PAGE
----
Community engagement for renewable energy transition
How local planning authorities can accelerate renewable energy deployment
Project duration: September 2021 ongoing
We know we need to massively increase renewable energy deployment (to roughly four times the level of currently installed capacity) to address the climate crisis. How can we do this whilst maintaining public support?
We also know that public support for renewable energy is at an all-time high, yet why does this support often disappear the moment a planning application is submitted?
Research suggests the following reasons:
- Communities feel decisions are being taken remotely from them, and they are not sufficiently involved in the trade-offs between the different options available.
- People’s emotional attachment to their place and feelings for their local landscape are not taken into account in policy formulation.
- Communities don’t benefit enough from hosting projects within their area.
- The UK planning system is a largely adversarial process. For most people and communities, the point at which they become involved in any meaningful sense is when a planning application is submitted and they feel under threat.
So while most people understand the need to scale up renewable energy to phase out fossil fuels, they also have legitimate expectations that they will be able to meaningfully influence how, where and what renewable energy projects will happen within their communities and landscapes.
These expectations are not being fulfilled by current community engagement approaches.
At CSE, we believe more nuanced public engagement processes are vital if we’re to roll out renewables at the scale needed to reach net zero targets. If we increase renewable energy generation solely through top down imposition, we could easily see a further backlash against renewable energy, like that which led to the halt on onshore wind development in 2015.
CSE’s proven renewable energy workshops enable local communities to develop an informed consensus to the type, location and scale of renewable energy that they might accept or support at a parish scale.
Our workshops are built around the following insights:
- Every locality has a duty to make an appropriate contribution to renewable energy generation – there is no opt out because there is no ‘somewhere else’.
- Given good objective, technical information, people can be trusted to make sensible, decent choices.
- Conversations should take place with a focus on the locality as a whole and all of the options and opportunities available, without addressing specific renewable energy planning proposals which may be about to be submitted.
- The process starts by exploring what people value about their locality and their lives within it.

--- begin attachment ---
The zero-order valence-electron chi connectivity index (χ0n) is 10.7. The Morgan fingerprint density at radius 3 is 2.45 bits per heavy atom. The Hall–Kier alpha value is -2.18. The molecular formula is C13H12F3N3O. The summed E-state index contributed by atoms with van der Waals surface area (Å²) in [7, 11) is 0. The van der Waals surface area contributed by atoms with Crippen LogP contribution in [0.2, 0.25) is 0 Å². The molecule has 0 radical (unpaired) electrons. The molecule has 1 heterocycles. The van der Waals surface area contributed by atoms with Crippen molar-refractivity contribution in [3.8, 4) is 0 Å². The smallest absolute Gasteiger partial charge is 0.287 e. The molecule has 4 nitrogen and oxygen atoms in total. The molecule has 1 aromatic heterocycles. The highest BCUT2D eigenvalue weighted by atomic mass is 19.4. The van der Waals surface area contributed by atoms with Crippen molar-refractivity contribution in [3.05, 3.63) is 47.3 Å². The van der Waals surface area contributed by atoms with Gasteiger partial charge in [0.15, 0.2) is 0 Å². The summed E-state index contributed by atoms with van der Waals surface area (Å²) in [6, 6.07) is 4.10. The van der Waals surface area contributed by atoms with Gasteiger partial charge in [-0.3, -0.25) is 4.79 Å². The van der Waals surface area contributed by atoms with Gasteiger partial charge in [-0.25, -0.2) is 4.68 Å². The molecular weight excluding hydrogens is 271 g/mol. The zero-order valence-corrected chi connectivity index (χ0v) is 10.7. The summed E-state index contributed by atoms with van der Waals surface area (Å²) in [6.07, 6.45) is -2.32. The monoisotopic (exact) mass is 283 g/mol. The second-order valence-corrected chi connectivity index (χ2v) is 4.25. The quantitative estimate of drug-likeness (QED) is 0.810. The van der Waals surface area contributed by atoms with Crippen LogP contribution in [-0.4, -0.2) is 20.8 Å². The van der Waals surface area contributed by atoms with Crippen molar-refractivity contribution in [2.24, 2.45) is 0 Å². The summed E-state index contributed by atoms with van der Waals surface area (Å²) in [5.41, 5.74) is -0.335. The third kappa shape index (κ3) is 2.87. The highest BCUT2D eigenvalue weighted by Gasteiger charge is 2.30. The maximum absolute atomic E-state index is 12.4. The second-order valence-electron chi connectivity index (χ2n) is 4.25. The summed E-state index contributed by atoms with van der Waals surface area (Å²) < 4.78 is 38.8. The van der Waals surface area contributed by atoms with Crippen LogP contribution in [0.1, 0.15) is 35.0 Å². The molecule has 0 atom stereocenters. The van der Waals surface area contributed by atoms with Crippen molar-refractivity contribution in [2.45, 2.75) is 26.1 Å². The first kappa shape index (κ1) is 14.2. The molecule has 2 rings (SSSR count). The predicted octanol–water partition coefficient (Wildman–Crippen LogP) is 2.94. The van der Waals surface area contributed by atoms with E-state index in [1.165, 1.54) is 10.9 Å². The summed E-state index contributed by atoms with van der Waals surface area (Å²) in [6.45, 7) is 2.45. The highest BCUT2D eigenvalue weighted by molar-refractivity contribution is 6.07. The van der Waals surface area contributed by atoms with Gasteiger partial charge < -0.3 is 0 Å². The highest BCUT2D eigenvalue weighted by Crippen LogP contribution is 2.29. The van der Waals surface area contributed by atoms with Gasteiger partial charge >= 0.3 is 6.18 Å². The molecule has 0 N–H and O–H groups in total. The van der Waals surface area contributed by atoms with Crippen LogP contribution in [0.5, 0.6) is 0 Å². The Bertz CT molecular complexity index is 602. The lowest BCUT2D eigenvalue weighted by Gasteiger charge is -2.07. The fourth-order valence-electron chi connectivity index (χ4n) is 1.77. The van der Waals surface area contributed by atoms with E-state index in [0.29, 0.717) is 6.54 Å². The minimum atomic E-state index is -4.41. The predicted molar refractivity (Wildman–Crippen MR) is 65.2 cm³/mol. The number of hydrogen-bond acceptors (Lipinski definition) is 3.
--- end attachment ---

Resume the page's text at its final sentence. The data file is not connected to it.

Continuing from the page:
- The framing of the question is also key. Rather than ask ‘What are you going to do about cutting carbon emissions?’ instead ask ‘How can we contribute around here?’ This tends to stimulate positive responses rather than defensiveness or dismissal and embeds a sense of local agency and choice.
The essence of our approach is that we set the community the challenge (to meet more of their energy demand from local renewable sources), provide unbiased resources so people learn about the issues, sufficient time and autonomy to consider the pros and cons of different options, and support them in developing a shared understanding around what would be acceptable in their community.
When the issue of renewable energy is approached in this way, ambitious community scale energy plans can be developed. And because the workshop attendees have gone through this thought process themselves, they own the outputs and are more likely to support local plan policies based on them. Further detail on the rationale behind this approach can be found here.
CSE is leading a five-year project to scale up and disseminate this approach. The project will:
- Support three local authorities to work with local communities to co-produce energy strategies and ambitious renewable energy policies in Local Plans.
- Produce replicable guidance for local authorities across England, so that they may follow the same process.
- Create peer-to-peer learning, with the opportunity for councils and community groups to shadow the process.
- Influence the UK government through the dissemination of long-term evidence regarding the value of these approaches.
The project is funded by the MCS Charitable Foundation, with match funding from North Somerset and South Cambridgeshire councils, where we will be running the workshops.
Please get in touch if you would like to join our shadowing group to receive free training and updates on this approach. All of the resources to run these processes yourself will be made available for free on our website.